So the next question would be; how do we go about defining the very first component of what makes up our style?

  7. #7
    Taizu was the original form in the Shaolin curriculum according to Sal Canzonieri, containing several techniques from several masters. http://www.bgtent.com/naturalcma/CMAarticle35-TZQ.htm
    The "Three Battles" San Cheen spread from the Nan Taizu system into the other Fujian arts, probably an adaption from earlier northern forms. http://www.bgtent.com/naturalcma/CMAarticle14.htm
    Sanchin used to be the introduction Kata of Karate, until some schools chose to replace it. It's main ideas are preserved in the fairly widespread Seisan/Hangetsu/Zimen Quan Kata.

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    The "Taizu Chuan" and "Taizu's Longfist" are complete different systems.

    This is "Taizu Chuan".

    http://johnswang.com

    More opinion -> more argument
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  9. #9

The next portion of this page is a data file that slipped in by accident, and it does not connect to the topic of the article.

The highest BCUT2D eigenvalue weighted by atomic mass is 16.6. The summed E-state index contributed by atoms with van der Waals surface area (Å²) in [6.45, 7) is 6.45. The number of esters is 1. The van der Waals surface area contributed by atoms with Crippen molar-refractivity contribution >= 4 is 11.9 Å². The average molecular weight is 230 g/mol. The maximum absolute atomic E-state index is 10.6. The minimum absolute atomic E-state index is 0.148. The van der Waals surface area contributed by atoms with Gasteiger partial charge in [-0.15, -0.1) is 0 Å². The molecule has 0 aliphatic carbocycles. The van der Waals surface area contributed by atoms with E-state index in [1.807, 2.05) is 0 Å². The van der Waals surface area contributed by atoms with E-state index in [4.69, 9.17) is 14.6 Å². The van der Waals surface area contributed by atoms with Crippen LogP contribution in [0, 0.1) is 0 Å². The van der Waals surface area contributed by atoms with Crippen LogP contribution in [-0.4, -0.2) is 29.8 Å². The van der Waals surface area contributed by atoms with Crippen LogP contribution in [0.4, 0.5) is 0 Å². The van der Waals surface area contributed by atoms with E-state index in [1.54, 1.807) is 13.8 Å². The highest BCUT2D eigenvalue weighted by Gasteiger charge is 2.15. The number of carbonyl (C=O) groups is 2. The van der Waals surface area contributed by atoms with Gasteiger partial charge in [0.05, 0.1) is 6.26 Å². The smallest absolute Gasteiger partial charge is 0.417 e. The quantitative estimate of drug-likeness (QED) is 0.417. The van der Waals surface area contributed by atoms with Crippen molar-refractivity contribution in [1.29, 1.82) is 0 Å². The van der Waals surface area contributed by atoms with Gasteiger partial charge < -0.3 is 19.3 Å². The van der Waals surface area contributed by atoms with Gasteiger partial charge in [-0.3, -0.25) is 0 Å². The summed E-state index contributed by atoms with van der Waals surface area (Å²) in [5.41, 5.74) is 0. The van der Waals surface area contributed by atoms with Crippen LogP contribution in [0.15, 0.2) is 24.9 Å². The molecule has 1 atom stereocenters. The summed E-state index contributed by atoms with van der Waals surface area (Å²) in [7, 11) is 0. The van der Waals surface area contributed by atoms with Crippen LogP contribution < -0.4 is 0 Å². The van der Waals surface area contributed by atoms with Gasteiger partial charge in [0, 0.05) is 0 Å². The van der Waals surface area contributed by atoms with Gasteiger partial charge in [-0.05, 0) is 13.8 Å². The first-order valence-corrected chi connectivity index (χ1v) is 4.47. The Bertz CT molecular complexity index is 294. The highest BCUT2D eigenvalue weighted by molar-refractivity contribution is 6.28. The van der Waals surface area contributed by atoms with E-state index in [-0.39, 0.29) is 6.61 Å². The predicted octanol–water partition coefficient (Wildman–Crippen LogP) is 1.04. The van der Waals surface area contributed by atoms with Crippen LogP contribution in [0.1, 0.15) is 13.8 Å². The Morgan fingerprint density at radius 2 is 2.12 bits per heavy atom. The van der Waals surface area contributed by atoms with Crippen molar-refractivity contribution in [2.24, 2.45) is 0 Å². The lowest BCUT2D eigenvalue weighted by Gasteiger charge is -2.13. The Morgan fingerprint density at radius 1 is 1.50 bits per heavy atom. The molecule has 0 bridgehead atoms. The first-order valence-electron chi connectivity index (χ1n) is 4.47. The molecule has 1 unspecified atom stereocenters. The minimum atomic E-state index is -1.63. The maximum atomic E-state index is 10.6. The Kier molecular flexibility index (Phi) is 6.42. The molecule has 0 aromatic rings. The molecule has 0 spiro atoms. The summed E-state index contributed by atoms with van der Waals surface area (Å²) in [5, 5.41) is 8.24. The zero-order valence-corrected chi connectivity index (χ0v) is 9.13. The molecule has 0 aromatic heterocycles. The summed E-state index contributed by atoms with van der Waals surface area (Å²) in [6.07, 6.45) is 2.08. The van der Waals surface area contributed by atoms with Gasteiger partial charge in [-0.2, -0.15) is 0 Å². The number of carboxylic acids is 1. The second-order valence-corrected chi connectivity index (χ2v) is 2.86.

taizu's long fist

    If what we are looking for is a technique...would it be helpful to first eliminate what the technique is not. In other words, is it safe to assume the technique is not a kick, not a trip, not a take down etc. The technique is presumably a strike. So what techniques do taiji, longfist, mantis and other styles have in common that are not the techniques that have been eliminated. Old kungfu seems to be very simple and straight to the point. So what if we look at techniques like that:
    A variation of high pat on horse
    A simple 1,2 combination like a jab then cross
    Or maybe a variation of "stealing the heart"

    I leave the rest of this conversation up to the experts.

  10. #10
    Quote Originally Posted by YouKnowWho View Post
    The "Taizu Chuan" and "Taizu's Longfist" are complete different systems.

    This is "Taizu Chuan".
    If by Taizu Chuan you mean southern Taizu, then they may still have something in common.
    First theory: Southern Taizu is derived directly from Song Taizu, adapted to fighting on boats.